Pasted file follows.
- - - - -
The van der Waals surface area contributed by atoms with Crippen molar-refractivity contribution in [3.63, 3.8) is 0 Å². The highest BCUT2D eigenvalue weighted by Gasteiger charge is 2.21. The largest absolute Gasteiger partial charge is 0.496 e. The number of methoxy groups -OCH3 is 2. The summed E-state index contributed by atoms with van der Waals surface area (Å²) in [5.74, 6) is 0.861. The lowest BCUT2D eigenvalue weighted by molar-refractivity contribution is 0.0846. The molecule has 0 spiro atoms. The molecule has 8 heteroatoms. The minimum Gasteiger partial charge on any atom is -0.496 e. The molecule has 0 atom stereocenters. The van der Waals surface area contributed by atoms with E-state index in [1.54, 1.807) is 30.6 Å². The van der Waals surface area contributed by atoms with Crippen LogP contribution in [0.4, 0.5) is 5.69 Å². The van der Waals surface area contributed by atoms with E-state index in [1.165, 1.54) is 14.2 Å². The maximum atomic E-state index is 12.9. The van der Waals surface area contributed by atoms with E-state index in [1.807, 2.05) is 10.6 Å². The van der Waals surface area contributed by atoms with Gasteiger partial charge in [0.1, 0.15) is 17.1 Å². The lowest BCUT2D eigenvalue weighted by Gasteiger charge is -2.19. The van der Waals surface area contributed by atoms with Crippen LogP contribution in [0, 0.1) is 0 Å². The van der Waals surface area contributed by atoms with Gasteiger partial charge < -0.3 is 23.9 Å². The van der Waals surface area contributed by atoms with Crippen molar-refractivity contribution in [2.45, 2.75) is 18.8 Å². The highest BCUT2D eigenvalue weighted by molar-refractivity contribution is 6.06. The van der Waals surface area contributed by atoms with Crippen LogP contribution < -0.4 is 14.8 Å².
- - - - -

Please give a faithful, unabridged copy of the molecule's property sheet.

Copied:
The van der Waals surface area contributed by atoms with Crippen molar-refractivity contribution in [3.63, 3.8) is 0 Å². The highest BCUT2D eigenvalue weighted by Gasteiger charge is 2.21. The largest absolute Gasteiger partial charge is 0.496 e. The number of methoxy groups -OCH3 is 2. The summed E-state index contributed by atoms with van der Waals surface area (Å²) in [5.74, 6) is 0.861. The lowest BCUT2D eigenvalue weighted by molar-refractivity contribution is 0.0846. The molecule has 0 spiro atoms. The molecule has 8 heteroatoms. The minimum Gasteiger partial charge on any atom is -0.496 e. The molecule has 0 atom stereocenters. The van der Waals surface area contributed by atoms with E-state index in [1.54, 1.807) is 30.6 Å². The van der Waals surface area contributed by atoms with Crippen LogP contribution in [0.4, 0.5) is 5.69 Å². The van der Waals surface area contributed by atoms with E-state index in [1.165, 1.54) is 14.2 Å². The maximum atomic E-state index is 12.9. The van der Waals surface area contributed by atoms with E-state index in [1.807, 2.05) is 10.6 Å². The van der Waals surface area contributed by atoms with Gasteiger partial charge in [0.1, 0.15) is 17.1 Å². The lowest BCUT2D eigenvalue weighted by Gasteiger charge is -2.19. The van der Waals surface area contributed by atoms with Crippen LogP contribution in [0, 0.1) is 0 Å². The van der Waals surface area contributed by atoms with Gasteiger partial charge < -0.3 is 23.9 Å². The van der Waals surface area contributed by atoms with Crippen molar-refractivity contribution in [2.45, 2.75) is 18.8 Å². The highest BCUT2D eigenvalue weighted by molar-refractivity contribution is 6.06. The van der Waals surface area contributed by atoms with Crippen LogP contribution < -0.4 is 14.8 Å².